Time to Stop

This time of year, it’s always good to review… did we make our numbers? Did we get the business we expected? Did we have any positive surprises? Taking stock with a positive spin is something we don’t often do. Normally, we’re ready to pounce on ourselves (and others) for what we haven’t yet been able to achieve.

So, rather than focus on tasks that haven’t yet been checked, let’s look at a few things we can “stop” doing next year that will free up our time for more fun, more productivity or more rest!


  • Doing Work that’s not Worth it.  There are so many projects we take on because we thing we should.  They are not fun, they are not valuable or valued be the client, and they aren’t going to build our business for the long term. Yet the “should” gets in front of us.  My new mantra is: STOP/NOTICE/CHOOSE.  When we make a choice to accept or reject work, it has a whole different energy to it.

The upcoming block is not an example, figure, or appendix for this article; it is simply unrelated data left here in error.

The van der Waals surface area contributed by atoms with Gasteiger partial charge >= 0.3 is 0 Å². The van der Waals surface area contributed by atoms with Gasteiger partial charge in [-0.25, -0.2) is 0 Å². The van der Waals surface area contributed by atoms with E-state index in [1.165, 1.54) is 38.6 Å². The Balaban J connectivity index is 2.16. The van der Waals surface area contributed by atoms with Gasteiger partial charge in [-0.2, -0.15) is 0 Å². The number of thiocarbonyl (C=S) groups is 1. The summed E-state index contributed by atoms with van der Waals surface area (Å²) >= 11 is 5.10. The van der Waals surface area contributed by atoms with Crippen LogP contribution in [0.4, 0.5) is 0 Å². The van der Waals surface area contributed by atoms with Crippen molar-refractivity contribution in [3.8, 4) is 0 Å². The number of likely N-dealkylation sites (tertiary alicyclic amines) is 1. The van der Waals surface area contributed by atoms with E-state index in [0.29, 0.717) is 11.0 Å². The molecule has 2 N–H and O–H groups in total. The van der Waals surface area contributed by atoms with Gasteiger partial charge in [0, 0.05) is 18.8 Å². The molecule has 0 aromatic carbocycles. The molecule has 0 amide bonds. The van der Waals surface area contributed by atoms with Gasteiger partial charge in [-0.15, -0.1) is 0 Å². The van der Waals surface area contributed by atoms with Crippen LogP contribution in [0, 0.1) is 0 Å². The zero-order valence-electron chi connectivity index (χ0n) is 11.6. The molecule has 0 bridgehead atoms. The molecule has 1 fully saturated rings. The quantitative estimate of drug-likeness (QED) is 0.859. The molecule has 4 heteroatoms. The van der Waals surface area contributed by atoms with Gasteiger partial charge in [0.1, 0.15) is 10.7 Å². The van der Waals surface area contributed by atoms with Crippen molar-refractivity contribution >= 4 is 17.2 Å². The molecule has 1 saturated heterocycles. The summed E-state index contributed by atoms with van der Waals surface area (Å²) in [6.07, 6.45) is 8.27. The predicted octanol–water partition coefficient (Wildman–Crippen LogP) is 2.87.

• Responding Immediately to Emails.  This is one of my worst habits–I’m like a trained monkey who loves to just hit “reply” every minute and a half.  This is distracting, unproductive and reactionary. If I check my emails 3x a day versus 30, I’ll be a lot happier (and so will you!) this time next year.
  • Eating Lunch at the Desk.  I have never been one to do this, I guess I just don’t like all the crumbs in my keyboard…but I know a lot of people who do.  And it’s not good.  They end up spending a lot of time surfing the web, posting on Facebook and texting because it’s their “lunch break”, and they have a much tougher time getting back to “work”. When you sit down (in another place), eat lunch and enjoy the food, and chat with your colleagues, you return  to your desk refreshed and rejuvenated–and ready to rock the latter part of the day.
  • Reading Newsletters.  This  is a tough one for me, as I am naturally nosy. I love to read about what other businesses are doing and what projects they’re involved.  But, many times, they do not add value to anything I need that day, or week, or month.  Instead, create a newsletter file and put them there. That way, if you want to go back and research a particular topic when the time is right, they’ll be there.
  • Saving Everything “In Case”.  Throw away ANYTHING you can as soon as you can.  I’m a tosser, and yes, I’ve thrown away things I’ve needed before. But not very often.  And when it does happen, I can usually find a “saver” to send it to me!

Facebook Comments:

Leave A Reply (No comments so far)

The comments are closed.

No comments yet